If you’re at this point in the season and your start/sit decisions still matter, good for you. We’re about halfway through the season if you start your playoffs in Week 14. These games really start to feel like they mean more for playoff leverage and with the four-team byes in full swing, start/sit decisions can be even more stressful than usual. Hopefully, this can be here to help. Hopefully.
Here’s start/sit for Week 8
Start: Adrian Peterson, Washington Redskins
Peterson is only averaging 16.8 rushing attempts per game, but his 73 rushing yards per game is his best since 2015. He’ll be facing a Giants defense that just traded away Damon Harrison and while B.J. Hill and Dalvin Tomlinson are good, they’re not Damon Harrison, at least not yet. It also wouldn’t be surprising to see Washington with a lead fairly early on that will allow the game script to flow through Peterson and the Washington running game.
Start: Kerryon Johnson, Detroit Lions
If the Lions haven’t figured out they need to use Kerryon Johnson more by now...
Last week he had 19 carries for 158 yards against a Miami defense that’s still 11th in DVOA against the run after that performance. Johnson and the Lions will face a Seahawks defense that’s 12th in DVOA against the run and has allowed the 19th most fantasy points per game to opposing running backs. It’s not a great matchup, but it’s not terrible and could be a close enough game for the Lions to keep Johnson involved.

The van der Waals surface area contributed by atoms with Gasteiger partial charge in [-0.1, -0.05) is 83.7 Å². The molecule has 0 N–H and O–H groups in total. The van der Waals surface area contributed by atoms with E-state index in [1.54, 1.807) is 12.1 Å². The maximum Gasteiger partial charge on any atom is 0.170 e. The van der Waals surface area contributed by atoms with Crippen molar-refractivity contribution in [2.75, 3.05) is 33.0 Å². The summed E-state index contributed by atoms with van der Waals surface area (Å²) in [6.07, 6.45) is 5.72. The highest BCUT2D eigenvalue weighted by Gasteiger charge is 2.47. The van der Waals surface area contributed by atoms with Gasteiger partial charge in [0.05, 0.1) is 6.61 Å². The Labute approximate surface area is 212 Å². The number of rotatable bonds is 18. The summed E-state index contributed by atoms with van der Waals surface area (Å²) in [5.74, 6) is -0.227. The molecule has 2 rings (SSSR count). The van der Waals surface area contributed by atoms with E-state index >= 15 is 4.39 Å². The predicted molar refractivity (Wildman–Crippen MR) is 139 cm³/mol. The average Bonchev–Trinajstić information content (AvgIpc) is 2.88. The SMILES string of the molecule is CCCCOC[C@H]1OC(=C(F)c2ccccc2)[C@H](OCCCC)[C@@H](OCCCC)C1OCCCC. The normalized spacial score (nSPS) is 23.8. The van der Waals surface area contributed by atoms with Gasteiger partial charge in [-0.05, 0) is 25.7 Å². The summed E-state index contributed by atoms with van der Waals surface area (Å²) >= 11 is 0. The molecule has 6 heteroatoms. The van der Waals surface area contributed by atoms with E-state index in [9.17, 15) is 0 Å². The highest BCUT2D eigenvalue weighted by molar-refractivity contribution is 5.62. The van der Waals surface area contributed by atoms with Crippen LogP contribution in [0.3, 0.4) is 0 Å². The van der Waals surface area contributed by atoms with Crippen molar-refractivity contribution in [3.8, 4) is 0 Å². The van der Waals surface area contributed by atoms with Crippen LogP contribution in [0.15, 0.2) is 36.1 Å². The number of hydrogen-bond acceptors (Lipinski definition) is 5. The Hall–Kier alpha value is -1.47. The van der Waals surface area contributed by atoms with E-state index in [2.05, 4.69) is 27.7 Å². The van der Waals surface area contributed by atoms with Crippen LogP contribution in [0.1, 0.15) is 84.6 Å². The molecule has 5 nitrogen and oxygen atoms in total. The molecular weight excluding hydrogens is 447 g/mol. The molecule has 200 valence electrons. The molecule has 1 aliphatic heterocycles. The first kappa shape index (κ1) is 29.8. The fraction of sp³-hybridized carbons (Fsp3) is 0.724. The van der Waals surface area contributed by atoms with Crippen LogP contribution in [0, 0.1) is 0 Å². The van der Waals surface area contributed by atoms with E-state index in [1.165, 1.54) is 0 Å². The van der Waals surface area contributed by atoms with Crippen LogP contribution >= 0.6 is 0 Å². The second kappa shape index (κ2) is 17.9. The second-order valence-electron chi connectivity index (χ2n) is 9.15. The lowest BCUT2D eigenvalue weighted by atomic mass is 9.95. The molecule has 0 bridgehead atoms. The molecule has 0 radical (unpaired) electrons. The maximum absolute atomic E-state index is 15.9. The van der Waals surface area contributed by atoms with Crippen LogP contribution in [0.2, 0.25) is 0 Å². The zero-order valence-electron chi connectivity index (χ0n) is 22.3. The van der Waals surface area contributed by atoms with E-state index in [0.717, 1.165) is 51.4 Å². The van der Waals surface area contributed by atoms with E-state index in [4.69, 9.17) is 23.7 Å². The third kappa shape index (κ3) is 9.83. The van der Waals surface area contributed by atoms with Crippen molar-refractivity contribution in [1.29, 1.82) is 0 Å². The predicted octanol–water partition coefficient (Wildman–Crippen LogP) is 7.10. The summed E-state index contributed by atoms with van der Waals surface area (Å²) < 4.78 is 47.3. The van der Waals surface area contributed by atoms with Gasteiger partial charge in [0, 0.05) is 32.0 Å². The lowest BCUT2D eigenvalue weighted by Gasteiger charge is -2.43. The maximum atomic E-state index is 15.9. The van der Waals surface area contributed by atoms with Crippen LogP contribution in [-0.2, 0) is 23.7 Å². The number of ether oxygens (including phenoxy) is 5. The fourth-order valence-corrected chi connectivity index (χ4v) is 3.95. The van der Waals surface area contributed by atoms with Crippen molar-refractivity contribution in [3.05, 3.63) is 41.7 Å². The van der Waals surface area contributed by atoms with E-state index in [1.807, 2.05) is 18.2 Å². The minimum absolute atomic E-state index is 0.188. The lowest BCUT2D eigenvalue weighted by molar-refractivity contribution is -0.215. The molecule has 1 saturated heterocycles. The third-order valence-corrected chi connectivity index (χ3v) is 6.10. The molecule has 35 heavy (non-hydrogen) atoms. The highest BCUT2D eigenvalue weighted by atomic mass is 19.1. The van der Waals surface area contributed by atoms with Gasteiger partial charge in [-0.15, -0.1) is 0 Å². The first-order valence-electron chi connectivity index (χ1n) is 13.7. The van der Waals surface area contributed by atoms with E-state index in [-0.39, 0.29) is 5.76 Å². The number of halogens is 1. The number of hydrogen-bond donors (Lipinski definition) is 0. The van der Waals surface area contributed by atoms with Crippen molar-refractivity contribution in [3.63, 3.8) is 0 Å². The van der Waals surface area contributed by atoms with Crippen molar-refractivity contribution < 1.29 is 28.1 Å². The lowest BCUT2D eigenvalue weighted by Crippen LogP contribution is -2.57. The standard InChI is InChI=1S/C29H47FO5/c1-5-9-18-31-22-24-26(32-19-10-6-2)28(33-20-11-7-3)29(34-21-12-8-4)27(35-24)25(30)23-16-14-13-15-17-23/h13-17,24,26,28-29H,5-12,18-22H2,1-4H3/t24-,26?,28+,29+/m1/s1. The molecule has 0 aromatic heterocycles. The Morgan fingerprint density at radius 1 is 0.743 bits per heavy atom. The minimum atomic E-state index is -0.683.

Sit: Marlon Mack, Indianapolis Colts
Mack took over as the clear lead back when he returned from injury — 12 carries for 89 yards in Week 6 and 19 carries for 126 yards and a touchdown in Week 7. But injury might be the issue here. Mack was downgraded to a DNP on Thursday, so his status for the game is unknown. Even if Mack does play and isn’t 100 percent, he’s not so much of a workhorse and the Colts do have more depth at running back that Indianapolis wouldn’t have to continually give him the ball.
Side note: Monitor Mack’s status if you have Nyheim Hines. He’s a good start is Mack is out, but probably a sit even if Mack plays at less than 100 percent.
Sit: Carlos Hyde, Jacksonville Jaguars
The Jaguars traded for Carlos Hyde just before Week 7’s games, but he was inactive on Sunday. This game against the Eagles in London will be Hyde’s first official game with Jacksonville, but until his usage is revealed, it’s probably best to stay away. Against Houston last week, T.J. Yeldon took most of the snaps and touches — 12 rushes and seven targets — over Jamaal Charles, who was released this week. We don’t know if this is going to be a 50-50 split or if Yeldon will still be the lead back with Leonard Fournette sidelined and that’s just not a gamble you should want to take.
Start: John Brown, Baltimore Ravens
Brown is someone you should almost not think twice about starting every week. He’s the top target on the Ravens, even as opponents don’t treat him like it. Last week against the Saints, Michael Crabtree saw Marshon Lattimore more often than Brown. Brown has been targeted on 39.3 percent of Baltimore’s air yards, which is the fifth-highest share in the league per Next Gen Stats. He’s also going up against a Panthers defense that ranks 30th in big play rate.